Spotify’s share prices plunged by as much as 10 per cent after publishing its first earnings report as a publicly listed company.
Last month the Swedish company enjoyed an unconventional but better-than-expected float on the New York Stock Exchange that valued the digital music giant at more than $26bn.
But Spotify clearly failed to impress investors despite reporting user growth and sales figures that matched the forecasts it issued only six weeks ago.
The firm grew net sales by 26 per cent to €1.14bn for the three months to March and reached 75 million paying subscribers, up 45 per cent from a year ago.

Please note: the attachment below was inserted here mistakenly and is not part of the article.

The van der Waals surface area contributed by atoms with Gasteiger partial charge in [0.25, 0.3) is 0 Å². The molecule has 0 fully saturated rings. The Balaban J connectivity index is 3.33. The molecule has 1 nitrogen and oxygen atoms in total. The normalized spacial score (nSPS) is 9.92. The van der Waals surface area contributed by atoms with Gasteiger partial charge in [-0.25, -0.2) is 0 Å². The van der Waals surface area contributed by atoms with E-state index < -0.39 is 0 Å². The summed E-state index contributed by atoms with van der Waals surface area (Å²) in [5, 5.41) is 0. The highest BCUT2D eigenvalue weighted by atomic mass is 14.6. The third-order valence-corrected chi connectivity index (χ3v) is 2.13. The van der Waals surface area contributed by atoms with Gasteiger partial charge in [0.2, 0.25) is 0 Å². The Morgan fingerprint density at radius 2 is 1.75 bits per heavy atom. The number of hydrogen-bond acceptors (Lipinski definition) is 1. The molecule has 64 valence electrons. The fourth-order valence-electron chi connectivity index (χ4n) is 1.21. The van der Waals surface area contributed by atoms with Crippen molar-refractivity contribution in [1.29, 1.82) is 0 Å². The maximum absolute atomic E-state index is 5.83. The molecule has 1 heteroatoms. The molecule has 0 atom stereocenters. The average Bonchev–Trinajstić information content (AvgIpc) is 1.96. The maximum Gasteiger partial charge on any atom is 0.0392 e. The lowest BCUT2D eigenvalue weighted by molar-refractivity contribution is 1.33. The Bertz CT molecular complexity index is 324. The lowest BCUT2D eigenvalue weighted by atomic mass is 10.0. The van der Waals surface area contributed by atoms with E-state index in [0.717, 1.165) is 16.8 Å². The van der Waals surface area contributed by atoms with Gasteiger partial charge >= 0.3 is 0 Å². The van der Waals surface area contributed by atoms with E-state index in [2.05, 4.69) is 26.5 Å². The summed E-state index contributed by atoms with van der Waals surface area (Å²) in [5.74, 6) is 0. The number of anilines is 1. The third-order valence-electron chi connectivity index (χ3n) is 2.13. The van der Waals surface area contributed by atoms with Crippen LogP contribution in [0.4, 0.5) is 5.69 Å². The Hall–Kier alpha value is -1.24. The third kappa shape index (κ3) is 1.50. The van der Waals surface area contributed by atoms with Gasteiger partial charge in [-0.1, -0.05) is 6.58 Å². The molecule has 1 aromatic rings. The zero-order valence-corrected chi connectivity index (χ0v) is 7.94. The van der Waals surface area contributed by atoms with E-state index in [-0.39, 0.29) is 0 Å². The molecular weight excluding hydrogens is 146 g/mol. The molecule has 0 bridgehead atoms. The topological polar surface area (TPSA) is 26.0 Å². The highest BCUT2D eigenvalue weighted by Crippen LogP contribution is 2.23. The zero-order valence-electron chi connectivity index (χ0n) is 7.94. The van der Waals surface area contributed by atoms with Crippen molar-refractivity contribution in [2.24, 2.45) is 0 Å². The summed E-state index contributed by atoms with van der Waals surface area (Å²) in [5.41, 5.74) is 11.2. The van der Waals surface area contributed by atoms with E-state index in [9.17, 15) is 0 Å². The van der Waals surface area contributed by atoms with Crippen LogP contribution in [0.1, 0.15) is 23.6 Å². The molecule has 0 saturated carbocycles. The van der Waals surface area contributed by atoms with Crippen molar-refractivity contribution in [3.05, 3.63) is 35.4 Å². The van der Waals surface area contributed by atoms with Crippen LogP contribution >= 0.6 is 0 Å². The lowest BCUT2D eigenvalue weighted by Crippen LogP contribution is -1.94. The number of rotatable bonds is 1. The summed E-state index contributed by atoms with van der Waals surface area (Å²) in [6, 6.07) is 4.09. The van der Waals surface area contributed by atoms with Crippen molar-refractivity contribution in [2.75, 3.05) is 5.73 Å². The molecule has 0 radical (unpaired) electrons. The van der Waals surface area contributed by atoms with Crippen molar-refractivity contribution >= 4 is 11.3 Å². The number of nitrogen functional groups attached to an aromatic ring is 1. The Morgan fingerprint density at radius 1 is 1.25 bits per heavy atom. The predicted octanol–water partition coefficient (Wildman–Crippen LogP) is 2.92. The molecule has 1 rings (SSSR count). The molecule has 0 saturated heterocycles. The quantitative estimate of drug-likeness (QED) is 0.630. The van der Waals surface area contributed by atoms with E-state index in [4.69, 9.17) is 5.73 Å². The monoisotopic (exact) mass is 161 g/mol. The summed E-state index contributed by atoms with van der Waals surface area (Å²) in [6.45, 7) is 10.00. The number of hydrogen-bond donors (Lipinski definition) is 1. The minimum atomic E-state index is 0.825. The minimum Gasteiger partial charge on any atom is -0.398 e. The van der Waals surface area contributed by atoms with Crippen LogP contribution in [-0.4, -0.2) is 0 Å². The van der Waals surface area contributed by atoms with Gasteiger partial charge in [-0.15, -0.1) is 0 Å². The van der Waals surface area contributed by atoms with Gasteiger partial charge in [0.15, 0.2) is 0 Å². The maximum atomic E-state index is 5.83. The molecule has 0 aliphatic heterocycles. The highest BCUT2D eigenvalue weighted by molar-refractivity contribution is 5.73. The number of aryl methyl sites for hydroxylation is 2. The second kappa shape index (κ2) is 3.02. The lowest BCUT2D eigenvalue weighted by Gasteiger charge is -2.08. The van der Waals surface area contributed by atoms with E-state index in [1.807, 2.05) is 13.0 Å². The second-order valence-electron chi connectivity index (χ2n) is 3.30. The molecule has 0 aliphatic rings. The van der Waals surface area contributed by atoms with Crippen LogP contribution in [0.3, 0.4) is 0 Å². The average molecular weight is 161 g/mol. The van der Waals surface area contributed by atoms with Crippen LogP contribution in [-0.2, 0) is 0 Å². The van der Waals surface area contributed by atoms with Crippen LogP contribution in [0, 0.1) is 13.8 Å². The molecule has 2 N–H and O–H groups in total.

Analysts said the drop in share prices suggests that investors were expecting better results.
Spotify has recently launched in four new markets: Israel, Romania, South Africa and Vietnam. This brings its total footprint to 65 countries and territories and marks its first entry into an African continent.
Spotify was admitted to the New York Stock Exchange in what was been described as an unusual float: the company did not sell any shares.
The initial public offering (IPO) valued the firm at $26.5bn, well above the value of other tech companies including Twitter.
Co-founder and CEO Daniel Ek said earlier this week that the float puts Spotify on “on a bigger stage”.